Farmington >> Negotiations to solve a bus transportation issue between Central Consolidated School District and Gallup-McKinley County Schools have taken another step.
During a special meeting last week, the CCSD board extended an invitation to meet with GMCS officials to discuss the bus transportation issue in Naschitti.
This school year, some students who live in Naschitti, which is in San Juan County, enrolled in schools in Tohatchi, which is in McKinley County. After hearing parents' concerns, GMCS started running a bus into Naschitti to pick up and drop off students. The action was not approved by CCSD, and no transportation boundary agreement was in place.
On Thursday, CCSD spokesman James Preminger said a special meeting between officials from both districts will be at 6:30 p.m. Oct. 22 in the Naschitti Elementary gymnasium.
Preminger said the agenda will be posted 72 hours before the meeting, in accordance with state law, on CCSD's website, ccsdnm.org. The meeting is open to the public.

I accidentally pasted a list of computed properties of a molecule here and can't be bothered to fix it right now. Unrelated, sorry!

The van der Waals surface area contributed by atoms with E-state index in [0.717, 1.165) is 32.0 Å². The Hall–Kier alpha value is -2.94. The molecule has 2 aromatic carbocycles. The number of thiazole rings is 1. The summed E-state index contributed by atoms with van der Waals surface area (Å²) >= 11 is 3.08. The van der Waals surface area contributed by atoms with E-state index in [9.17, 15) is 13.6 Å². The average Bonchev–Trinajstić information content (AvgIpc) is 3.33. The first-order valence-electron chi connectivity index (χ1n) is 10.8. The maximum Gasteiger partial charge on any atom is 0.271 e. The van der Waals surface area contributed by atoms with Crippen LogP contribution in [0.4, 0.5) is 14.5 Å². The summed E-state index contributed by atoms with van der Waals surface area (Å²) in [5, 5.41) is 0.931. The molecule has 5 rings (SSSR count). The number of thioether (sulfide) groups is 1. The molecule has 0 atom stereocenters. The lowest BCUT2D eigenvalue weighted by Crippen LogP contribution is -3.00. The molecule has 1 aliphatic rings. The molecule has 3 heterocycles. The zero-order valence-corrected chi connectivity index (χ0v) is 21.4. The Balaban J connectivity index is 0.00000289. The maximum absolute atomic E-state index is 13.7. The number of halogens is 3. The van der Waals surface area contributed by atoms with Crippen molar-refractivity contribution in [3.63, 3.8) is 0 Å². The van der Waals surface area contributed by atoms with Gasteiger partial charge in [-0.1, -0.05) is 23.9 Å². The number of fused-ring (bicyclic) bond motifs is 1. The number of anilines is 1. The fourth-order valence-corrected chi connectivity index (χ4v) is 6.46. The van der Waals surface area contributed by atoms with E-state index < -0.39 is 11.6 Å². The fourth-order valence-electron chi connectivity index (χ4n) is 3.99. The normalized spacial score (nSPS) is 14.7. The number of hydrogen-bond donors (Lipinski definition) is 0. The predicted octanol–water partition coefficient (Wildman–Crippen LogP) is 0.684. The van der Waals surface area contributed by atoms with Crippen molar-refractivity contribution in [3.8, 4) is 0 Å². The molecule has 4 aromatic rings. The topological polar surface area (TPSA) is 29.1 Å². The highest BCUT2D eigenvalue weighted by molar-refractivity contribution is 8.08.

"Everything is in the hands of the school boards, and we want what is best in terms of safety for students, regardless of what district they go to," Preminger said.
The Navajo Nation is also weighing in on the matter.
Navajo Nation Council delegate Jonathan Hale is sponsoring a bill that supports and recommends a cooperative transportation agreement be made between the school districts, the tribe and the New Mexico Public Education Department.
The legislation is based on a resolution that the Navajo Nation Board of Education passed last month.
It directs the school districts to consider and enter into an agreement to authorize student transportation and enrollment across school district boundaries.
Hale is the chairman of the Health, Education and Human Services Committee, which has oversight of the Department of Diné Education and the Navajo Nation Board of Education.
The committee approved the bill Wednesday with a vote of 5-0.
The legislation continues to the Naa'bik'íyáti' Committee, where final authority rests.
Under state law, before school boards can enter into a transportation boundary agreement involving Native American students, district administrators need to consult with tribal representatives and review any concerns raised by the tribe.